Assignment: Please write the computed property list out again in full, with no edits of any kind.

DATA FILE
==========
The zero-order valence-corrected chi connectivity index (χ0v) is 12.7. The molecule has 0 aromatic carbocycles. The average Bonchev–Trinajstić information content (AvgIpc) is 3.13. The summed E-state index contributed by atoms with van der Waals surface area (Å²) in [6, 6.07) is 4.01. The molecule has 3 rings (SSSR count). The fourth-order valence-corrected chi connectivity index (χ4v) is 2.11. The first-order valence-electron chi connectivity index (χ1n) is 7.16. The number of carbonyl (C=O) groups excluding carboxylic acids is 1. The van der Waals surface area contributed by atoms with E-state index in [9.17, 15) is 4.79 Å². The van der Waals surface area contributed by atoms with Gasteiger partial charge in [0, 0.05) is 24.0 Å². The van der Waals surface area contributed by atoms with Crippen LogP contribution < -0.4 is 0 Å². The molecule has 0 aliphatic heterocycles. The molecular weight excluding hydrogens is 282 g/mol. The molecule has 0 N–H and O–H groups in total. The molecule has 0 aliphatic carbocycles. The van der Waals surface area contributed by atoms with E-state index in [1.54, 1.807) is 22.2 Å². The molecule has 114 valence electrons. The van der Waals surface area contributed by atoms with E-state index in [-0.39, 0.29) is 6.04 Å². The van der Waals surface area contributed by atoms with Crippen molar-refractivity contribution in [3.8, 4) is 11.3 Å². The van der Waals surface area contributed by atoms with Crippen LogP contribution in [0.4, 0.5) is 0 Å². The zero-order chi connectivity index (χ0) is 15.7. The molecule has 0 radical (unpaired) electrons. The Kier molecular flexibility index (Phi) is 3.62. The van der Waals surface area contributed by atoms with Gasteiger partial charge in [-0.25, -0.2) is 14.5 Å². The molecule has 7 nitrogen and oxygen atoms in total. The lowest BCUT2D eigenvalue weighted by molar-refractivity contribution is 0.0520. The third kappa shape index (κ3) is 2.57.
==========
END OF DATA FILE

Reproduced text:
The zero-order valence-corrected chi connectivity index (χ0v) is 12.7. The molecule has 0 aromatic carbocycles. The average Bonchev–Trinajstić information content (AvgIpc) is 3.13. The summed E-state index contributed by atoms with van der Waals surface area (Å²) in [6, 6.07) is 4.01. The molecule has 3 rings (SSSR count). The fourth-order valence-corrected chi connectivity index (χ4v) is 2.11. The first-order valence-electron chi connectivity index (χ1n) is 7.16. The number of carbonyl (C=O) groups excluding carboxylic acids is 1. The van der Waals surface area contributed by atoms with E-state index in [9.17, 15) is 4.79 Å². The van der Waals surface area contributed by atoms with Gasteiger partial charge in [0, 0.05) is 24.0 Å². The van der Waals surface area contributed by atoms with Crippen LogP contribution < -0.4 is 0 Å². The molecule has 0 aliphatic heterocycles. The molecular weight excluding hydrogens is 282 g/mol. The molecule has 0 N–H and O–H groups in total. The molecule has 0 aliphatic carbocycles. The van der Waals surface area contributed by atoms with E-state index in [1.54, 1.807) is 22.2 Å². The molecule has 114 valence electrons. The van der Waals surface area contributed by atoms with E-state index in [-0.39, 0.29) is 6.04 Å². The van der Waals surface area contributed by atoms with Crippen molar-refractivity contribution in [3.8, 4) is 11.3 Å². The van der Waals surface area contributed by atoms with Crippen LogP contribution in [0.4, 0.5) is 0 Å². The zero-order chi connectivity index (χ0) is 15.7. The molecule has 0 radical (unpaired) electrons. The Kier molecular flexibility index (Phi) is 3.62. The van der Waals surface area contributed by atoms with Gasteiger partial charge in [-0.25, -0.2) is 14.5 Å². The molecule has 7 nitrogen and oxygen atoms in total. The lowest BCUT2D eigenvalue weighted by molar-refractivity contribution is 0.0520. The third kappa shape index (κ3) is 2.57.